Without access to the Temple and the priesthood no longer being established I do not think that we, as individuals, are required to perform the Passover sacrifices at home nor should we (Leviticus 17).  On the other hand, there is nothing against us eating lamb or goat this day of tribute within God’s word.  As commanded, we should have a Passover meal in remembrance of the original Passover and reflect on what God did at this momentous time (Exodus 12:14, 24, Deuteronomy 7:19, 16:3).



  1. William Jackson, The Tabernacle becoming a Temple, Center for Tanakh Based Studies, March 1, 2015


  1. Executive Committee of the Editorial Board., Jacob Zallel Lauterbach, PASSOVER SACRIFICE (Hebrew, “zebaḥ Pesaḥ”; lit. “sacrifice of exemption”), n.d.



  1. Florence Fabricant, New York Times, Home and Garden, A Tender Lamb Dish For a Passover Seder, Published: March 23, 1988

The Reasons Egypt Turned On Israel


By William Jackson

Joseph’s ability to interpret dreams on God’s behalf paid off like the lottery as he interpreted Pharaoh’s (Genesis 41:15-32).  The dream represented seven years of prosperity followed by seven years of famine. So Pharaoh came up with a strategy to weather this impending famine prophesied by Joseph interpretations (Genesis 41:33-37).  All Pharaoh needed now was a worthy man to implement his plan.  He was quick to claim “Can we find anyone else like him (Joseph)? The Spirit of God lives in him!” (Genesis 41:38).  Thus, Joseph was made Pharaoh’s second in charge. As predicted the famine hit and as planned Joseph was able to provide sorely needed resources to the desperate people of the region (Genesis 41:47-57).


Now we turn to Genesis Chapters 42 to 46,  and through a string of dramatic and staged events, Joseph and his family become reunited.  The family then relocate to Egypt (Genesis 46:26). Interestingly enough, when this small band of Hebrews finally arrived in Egypt, they are treated with prominence.  They had a private meeting with “The Pharaoh”, and then they were given some of the choicest lands to live.  They were even given the position of watching over Egypt’s royal livestock (Genesis 47:1-10).  All these privileges obviously had to do with Joseph, who was probably viewed as a national hero for bringing Egypt through this crisis.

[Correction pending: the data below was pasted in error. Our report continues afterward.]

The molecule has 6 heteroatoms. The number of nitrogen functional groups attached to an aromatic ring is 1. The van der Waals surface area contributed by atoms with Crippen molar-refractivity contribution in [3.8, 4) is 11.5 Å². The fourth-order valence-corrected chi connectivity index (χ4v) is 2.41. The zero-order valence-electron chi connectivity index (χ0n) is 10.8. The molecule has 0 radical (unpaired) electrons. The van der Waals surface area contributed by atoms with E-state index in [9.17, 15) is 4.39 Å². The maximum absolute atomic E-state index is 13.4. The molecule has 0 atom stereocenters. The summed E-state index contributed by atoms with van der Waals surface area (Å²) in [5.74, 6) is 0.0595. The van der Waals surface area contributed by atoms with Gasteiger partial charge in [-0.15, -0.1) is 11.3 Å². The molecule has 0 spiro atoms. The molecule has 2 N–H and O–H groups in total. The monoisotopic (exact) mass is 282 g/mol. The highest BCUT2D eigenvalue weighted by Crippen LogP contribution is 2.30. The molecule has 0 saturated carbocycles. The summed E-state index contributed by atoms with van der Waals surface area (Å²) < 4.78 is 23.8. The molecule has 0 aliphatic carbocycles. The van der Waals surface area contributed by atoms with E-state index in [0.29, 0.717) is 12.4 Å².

So why in the next book of the Torah, Exodus, does it start out with the new Egyptian Pharaoh turning on the Israelites in verses 8 and 9.  I am sure some of this had to do with the measure of time.  Joseph’s time during the famine was about 1875 BCE whereas the new Egyptian ruler makes his statements against the Israelites in about 1600 BCE.  Equals period is about three centuries.  A lot can happen and be forgotten in the span of 275 years. Yehuda Shurpin, who rights for, says, “It is not surprising that they stirred the jealousy of the native Egyptians who felt outshone by the foreigners.”1 Yes, I do think that is some of it, but if we review chapter 47 of Genesis, we will find that the famine caused two polarized societies within Egypt; Capitalism and Socialism.



Let’s turn back to Genesis 47.  To quote the former chief of staff Rahm Emanuel “You never want a serious crisis to go to waste”, this could have applied to Egypt over 3,000 years ago. Yes, Pharaoh did capitalize on a crisis, the famine. We do not know if this was intentionally or unintentionally, but we do know the extended famine created a chain of events that lead to Egyptian Socialism:

And who did they give all this to? Pharaoh who was the Egyptian Government

Joseph then turned the people of Egypt into sharecroppers, (Genesis 47:23-24). A sharecropper2 is “a tenant farmer who pays as rent a share of the crop”.  Although this is an American post-Civil War term (1865+), conceptually we see it employed here in Egypt over three millenniums earlier.

Joseph gave them seed, and they grew the crops with the condition of giving 20% of the proceeds to Pharaoh (Genesis 47:23-24). It’s not a bad deal to keep 80% of your crop and get free seed but; remember their land still belonged to the Egyptian Government (Pharaoh).